When the Staff Becomes the Story
What we now think of as the modern White House staff dates back to the presidency of Franklin D. Roosevelt. Before FDR – Woodrow Wilson, for example – presidents had a White House staff that basically included a secretary to handle correspondence and scheduling and maybe a typist or stenographer. Roosevelt changed all that just as he changed almost everything about the modern presidency and the operation of the White House.
When fear was expressed that FDR was engaging in executive empire building by expanding the White House bureaucracy, he famously responded that his assistants would be characterized by a “passion for anonymity.” What happened to that idea?
I’d be the first to concede that the demands of the 21st Century White House, at least in some respects, pale in comparison to those of FDR’s day. FDR didn’t have to deal with the 24 hour news cycle and most everything moved more slowly. Still, Roosevelt battled a depression and won a war with a handful of personal staffers who for the most part didn’t become household names or the subject of long profiles in the New York Times. There wasn’t a Rahm Emanuel or Karl Rove in the group.
I got to thinking about this while reading what was, at least for political junkies, the admittedly fascinating piece on Emanuel in last week’s Times Magazine. If the piece was intended to restore a certain calm to the No Drama Obama operation and tamp down the storyline that the president’s Chief of Staff is – take your pick – tired, discouraged, out of sorts or sync with his boss, too visible, too overbearing, a lightening rod, etc., it doesn’t seem to have worked.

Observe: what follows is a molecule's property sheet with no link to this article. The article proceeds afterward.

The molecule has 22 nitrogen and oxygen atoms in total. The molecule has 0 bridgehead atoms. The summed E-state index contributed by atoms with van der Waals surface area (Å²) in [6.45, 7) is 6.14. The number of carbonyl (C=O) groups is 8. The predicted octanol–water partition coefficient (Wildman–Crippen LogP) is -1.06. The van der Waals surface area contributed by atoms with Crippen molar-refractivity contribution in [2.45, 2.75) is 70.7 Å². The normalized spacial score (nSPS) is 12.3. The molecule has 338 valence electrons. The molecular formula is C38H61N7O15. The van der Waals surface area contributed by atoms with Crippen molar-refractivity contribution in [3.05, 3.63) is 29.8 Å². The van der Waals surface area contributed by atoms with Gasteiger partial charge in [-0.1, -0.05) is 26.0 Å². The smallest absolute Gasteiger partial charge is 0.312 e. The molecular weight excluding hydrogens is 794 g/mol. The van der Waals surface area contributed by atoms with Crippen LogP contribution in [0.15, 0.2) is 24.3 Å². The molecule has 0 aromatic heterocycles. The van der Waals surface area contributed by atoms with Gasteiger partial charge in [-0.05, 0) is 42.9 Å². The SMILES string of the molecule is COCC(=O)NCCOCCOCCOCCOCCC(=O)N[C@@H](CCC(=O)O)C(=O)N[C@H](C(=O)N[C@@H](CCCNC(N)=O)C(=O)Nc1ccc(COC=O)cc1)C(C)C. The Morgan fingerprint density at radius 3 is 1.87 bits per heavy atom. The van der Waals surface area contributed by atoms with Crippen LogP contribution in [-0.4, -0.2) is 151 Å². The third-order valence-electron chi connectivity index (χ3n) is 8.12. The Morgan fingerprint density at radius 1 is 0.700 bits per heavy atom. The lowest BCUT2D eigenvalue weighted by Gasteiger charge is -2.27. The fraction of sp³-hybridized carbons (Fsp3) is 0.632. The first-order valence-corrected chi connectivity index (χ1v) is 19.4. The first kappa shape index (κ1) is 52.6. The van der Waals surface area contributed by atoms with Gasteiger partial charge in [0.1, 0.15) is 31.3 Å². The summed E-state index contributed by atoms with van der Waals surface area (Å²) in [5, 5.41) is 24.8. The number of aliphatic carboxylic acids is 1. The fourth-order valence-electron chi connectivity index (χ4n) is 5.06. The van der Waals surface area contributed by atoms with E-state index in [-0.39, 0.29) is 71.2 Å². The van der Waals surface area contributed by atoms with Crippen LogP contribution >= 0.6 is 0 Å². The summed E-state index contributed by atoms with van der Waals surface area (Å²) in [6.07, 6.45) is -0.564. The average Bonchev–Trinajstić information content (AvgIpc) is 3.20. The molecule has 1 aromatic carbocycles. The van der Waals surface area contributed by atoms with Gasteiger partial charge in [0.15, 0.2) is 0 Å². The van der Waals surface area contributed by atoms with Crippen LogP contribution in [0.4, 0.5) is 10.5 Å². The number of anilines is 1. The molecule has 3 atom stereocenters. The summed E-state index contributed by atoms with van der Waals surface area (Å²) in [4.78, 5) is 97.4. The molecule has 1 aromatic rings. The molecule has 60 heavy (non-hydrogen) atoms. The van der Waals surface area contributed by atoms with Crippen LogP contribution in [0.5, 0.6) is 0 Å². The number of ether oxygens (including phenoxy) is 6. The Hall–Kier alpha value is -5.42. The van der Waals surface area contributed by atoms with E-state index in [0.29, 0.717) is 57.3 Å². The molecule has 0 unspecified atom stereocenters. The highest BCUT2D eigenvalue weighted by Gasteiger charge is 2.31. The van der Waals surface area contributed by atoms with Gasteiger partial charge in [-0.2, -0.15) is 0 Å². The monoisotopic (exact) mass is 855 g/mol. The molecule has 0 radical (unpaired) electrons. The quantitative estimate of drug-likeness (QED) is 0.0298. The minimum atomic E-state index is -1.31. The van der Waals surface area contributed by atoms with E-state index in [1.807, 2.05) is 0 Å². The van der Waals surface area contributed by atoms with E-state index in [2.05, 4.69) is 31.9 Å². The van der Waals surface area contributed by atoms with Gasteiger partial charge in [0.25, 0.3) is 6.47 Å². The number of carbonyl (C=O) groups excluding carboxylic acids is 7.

Emanuel has been the subject of a Letterman Top 10 List, countless stories and even a sole-subject blog Rahmblr. The Rahmblr will be profiled, along with his brother, on “60 Minutes” on Sunday. Can you say overexposed?
I’m admittedly from the old school. FDR had it right. In my old school view, political aides, generally speaking, best serve the boss when they aren’t always part of the story. While there is something to be said for a political aide taking the arrows for the boss when the going gets tough, there is not much to be said for political staffers becoming the story.
After a campaign in 2008 where turmoil among Hillary Clinton’s staff and John McCain’s advisers seemed to define the out-of-control nature of both their campaigns, I had a naive notion that an Obama White House might not succumb to the usual inside the beltway fixation on who is doing what to whom among the president’s closest advisers. Naive indeed.
Political operations are unique beasts organizationally and culturally. There is nothing quite like them. Nonetheless, in at least one way, a political operation, be it the white hot White House or some backwater congressional office, are like corporate boardrooms or big league baseball locker rooms. When the antics of the CEO’s underlings or the third baseman’s relationship with the shortstop start to get more attention than the substance of the business or the score of the game, then the boss or the manager usually has a big problem.
Considering the qualities and intelligence of the people involved, it is amazing to me that Clinton and McCain didn’t immediately put a stop to the dysfunction in their staffs during the last campaign. Their failure to do so speaks volumes about their own management and leadership abilities. Stay tuned to see if Obama tolerates more of what seems to be the building drama in his organization.
I think I know what FDR might have done. He had a few trusted advisers – Louis Howe, Steve Early and Harry Hopkins, for instance – but he never let any one adviser totally dominate the administration or his thinking. He kept his own counsel, often not sharing his thinking while keeping his own staff guessing and agile, and he made sure that he, and he alone, made the big decisions.
A little more anonymity, and frankly modesty, from people who haven’t been elected to anything would be a good thing.
My old boss, Cece Andrus, the only fellow elected governor of Idaho four times and someone, as even his detractors admit, who knew how to work the levers and make decisions, used to remind his Statehouse staffers – me included – that “there are lots of names on doors around here, but only one name on the ballot.” In other words, I’m the boss and you work for me. Keep your head and your profile down and tend to business.
Words to govern by.
When the Staff Becomes the Story